The class B vehicle, based on a FIAT 500X, is designed as a plug-in hybrid with an electric range of 25 km. The vehicle has two electric motors: the first is connected to the crankshaft of a small combustion engine, the second propels the rear axle via a fixed transmission. This configuration increases the powertrain weight and volume by only 5% compared to the conventional vehicle, whilst improving the powertrain efficiency compared to the 2013 state-of-the art hybrid by 20%.

The class C, 48 V hybrid demonstrator is based on a Renault Megane. The aim is to demonstrate a fuel economy comparable to a high voltage hybrid, whilst halving the powertrain costs by using 48V components. For this purpose, a downsized, turbocharged and friction-optimised combustion engine is combined with a 48V 15kW electric motor. A powertrain efficiency improvement of 40% is achieved compared to a conventional gasoline engine vehicle of the same type.

The medium duty commercial vehicle demonstrator is based on an IVECO Daily delivery cab. A gearbox connects the high-speed electric motor to the Cardan shaft leading to the rear axle, giving the vehicle an electric driving range suitable for last mile zero emission driving in city centres. Charging of the high voltage battery is flexible, with 400V DC or 230V AC being possible. The powertrain efficiency improvement is 30% compared to a conventional diesel powertrain, whilst a powertrain weight reduction of 27% is achieved compared to the alternative full electric vehicle.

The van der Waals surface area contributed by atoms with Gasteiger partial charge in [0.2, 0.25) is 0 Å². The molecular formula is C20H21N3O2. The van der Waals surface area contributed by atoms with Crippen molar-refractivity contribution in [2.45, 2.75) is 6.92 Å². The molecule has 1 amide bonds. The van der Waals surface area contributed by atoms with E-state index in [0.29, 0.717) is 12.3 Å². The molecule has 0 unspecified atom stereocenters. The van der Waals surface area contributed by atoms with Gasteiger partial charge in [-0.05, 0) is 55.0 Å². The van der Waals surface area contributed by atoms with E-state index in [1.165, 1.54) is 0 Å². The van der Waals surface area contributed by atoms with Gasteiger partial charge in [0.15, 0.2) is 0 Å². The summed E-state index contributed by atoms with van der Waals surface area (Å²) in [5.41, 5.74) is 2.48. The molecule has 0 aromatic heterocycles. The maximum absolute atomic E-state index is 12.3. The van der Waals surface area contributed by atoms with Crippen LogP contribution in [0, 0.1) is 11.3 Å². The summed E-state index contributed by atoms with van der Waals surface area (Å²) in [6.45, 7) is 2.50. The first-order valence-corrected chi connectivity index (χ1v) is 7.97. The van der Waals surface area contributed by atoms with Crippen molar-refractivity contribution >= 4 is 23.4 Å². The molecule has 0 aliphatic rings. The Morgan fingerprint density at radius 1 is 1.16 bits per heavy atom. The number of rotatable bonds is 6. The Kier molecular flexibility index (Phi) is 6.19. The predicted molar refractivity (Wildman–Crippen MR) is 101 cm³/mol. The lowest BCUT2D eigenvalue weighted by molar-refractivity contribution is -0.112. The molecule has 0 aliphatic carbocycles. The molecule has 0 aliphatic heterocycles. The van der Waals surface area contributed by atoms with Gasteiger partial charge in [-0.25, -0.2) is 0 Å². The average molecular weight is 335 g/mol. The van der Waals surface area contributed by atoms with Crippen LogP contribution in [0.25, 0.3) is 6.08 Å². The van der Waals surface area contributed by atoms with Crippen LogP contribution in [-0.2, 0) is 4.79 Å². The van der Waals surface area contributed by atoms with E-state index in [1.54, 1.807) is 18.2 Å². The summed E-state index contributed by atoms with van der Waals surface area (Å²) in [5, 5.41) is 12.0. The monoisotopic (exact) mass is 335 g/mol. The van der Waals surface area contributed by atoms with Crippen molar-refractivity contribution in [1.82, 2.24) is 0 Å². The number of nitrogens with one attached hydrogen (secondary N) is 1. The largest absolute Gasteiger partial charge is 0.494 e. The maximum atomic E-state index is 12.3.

The city bus demonstrator is based on a MAN Lion city bus. The main system components are modular to enable adaptation of a basic electric bus to customer requirements. To explore the possibility of reducing costs, the demonstrator uses powertrain components and battery systems originally developed for passenger cars. The series hybrid powertrain gives an 18% powertrain efficiency improvement compared to the state-of-the-art parallel hybrid city bus, whilst powertrain weight and volume reduction is limited to 8% and 10%, respectively.

The heavy duty demonstrator is based on a DAF XF truck, and has been fitted with a parallel hybrid electric powertrain. Similar to the city bus demonstrator, components from the high volume passenger car segment are used in the hybrid truck to reduce costs. This results in the voltage level of 400 V for the electrical architecture. A powertrain efficiency improvement of 17% compared to a 2013 conventional powertrain is achieved. The weight and volume of the powertrain is significantly reduced compared to the state-of-the-art heavy duty hybrid powertrain: by 17% (volume) and 13% (weight).

The ECOCHAMPS results were presented at over 80 events worldwide and in 29 publications or conference proceedings. A dedicated mid-term conference was organised in Aachen; three demonstrators were on view, over 50 people attended. The class C 48V demonstrator was shown at the 2017 EUCAR Reception and Conference. Euronews Futuris has broadcasted a news item on ECOCHAMPS, “Developing the next generation of hybrid vehicles in Europe”. Finally, close to 90 people attended the final event in Amsterdam.
The innovations demonstrated in ECOCHAMPS have shown an improvement beyond the state-of-the-art in terms of the cost/benefit ratio for hybrid powertrains. The know-how gained in the project will strengthen the European technological leadership in hybrid powertrain technology and system optimization, and as a result, increase the competitiveness of EU vehicle manufacturers. The technology will have a strong impact on CO2 reduction for road transport and, at the same time, have a positive effect on the air quality in densely populated urban areas due to the zero emission driving capabilities. The hybrid powertrain technology developed in ECOCHAMPS is a stepping stone towards commercial exploitation in the near future.